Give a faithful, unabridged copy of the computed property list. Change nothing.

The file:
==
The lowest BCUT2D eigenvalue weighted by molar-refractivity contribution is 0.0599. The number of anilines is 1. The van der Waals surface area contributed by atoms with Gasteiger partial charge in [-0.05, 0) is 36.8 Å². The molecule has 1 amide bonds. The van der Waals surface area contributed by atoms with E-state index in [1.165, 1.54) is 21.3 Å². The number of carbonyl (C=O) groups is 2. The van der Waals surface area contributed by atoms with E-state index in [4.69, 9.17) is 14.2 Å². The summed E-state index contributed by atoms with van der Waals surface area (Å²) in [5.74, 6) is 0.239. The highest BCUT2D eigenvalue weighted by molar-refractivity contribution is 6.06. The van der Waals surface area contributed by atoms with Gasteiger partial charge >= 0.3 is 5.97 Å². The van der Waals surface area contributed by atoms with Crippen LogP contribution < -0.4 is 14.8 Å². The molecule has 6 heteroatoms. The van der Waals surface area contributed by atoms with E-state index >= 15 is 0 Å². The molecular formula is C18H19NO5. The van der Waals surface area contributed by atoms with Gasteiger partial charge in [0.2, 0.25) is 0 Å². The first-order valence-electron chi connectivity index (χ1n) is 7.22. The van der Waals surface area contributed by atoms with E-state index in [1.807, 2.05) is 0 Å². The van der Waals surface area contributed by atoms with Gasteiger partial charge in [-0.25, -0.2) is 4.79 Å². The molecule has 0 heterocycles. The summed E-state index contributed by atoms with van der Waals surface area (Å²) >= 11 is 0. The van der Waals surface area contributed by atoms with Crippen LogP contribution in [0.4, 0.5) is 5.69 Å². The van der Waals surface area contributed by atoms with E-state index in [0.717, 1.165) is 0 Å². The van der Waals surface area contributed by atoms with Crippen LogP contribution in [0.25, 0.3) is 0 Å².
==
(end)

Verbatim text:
The lowest BCUT2D eigenvalue weighted by molar-refractivity contribution is 0.0599. The number of anilines is 1. The van der Waals surface area contributed by atoms with Gasteiger partial charge in [-0.05, 0) is 36.8 Å². The molecule has 1 amide bonds. The van der Waals surface area contributed by atoms with E-state index in [1.165, 1.54) is 21.3 Å². The number of carbonyl (C=O) groups is 2. The van der Waals surface area contributed by atoms with E-state index in [4.69, 9.17) is 14.2 Å². The summed E-state index contributed by atoms with van der Waals surface area (Å²) in [5.74, 6) is 0.239. The highest BCUT2D eigenvalue weighted by molar-refractivity contribution is 6.06. The van der Waals surface area contributed by atoms with Gasteiger partial charge >= 0.3 is 5.97 Å². The van der Waals surface area contributed by atoms with Crippen LogP contribution < -0.4 is 14.8 Å². The molecule has 6 heteroatoms. The van der Waals surface area contributed by atoms with E-state index >= 15 is 0 Å². The molecular formula is C18H19NO5. The van der Waals surface area contributed by atoms with Gasteiger partial charge in [0.2, 0.25) is 0 Å². The first-order valence-electron chi connectivity index (χ1n) is 7.22. The van der Waals surface area contributed by atoms with E-state index in [1.807, 2.05) is 0 Å². The van der Waals surface area contributed by atoms with Gasteiger partial charge in [-0.25, -0.2) is 4.79 Å². The molecule has 0 heterocycles. The summed E-state index contributed by atoms with van der Waals surface area (Å²) >= 11 is 0. The van der Waals surface area contributed by atoms with Crippen LogP contribution in [0.4, 0.5) is 5.69 Å². The van der Waals surface area contributed by atoms with E-state index in [0.717, 1.165) is 0 Å². The van der Waals surface area contributed by atoms with Crippen LogP contribution in [0.25, 0.3) is 0 Å².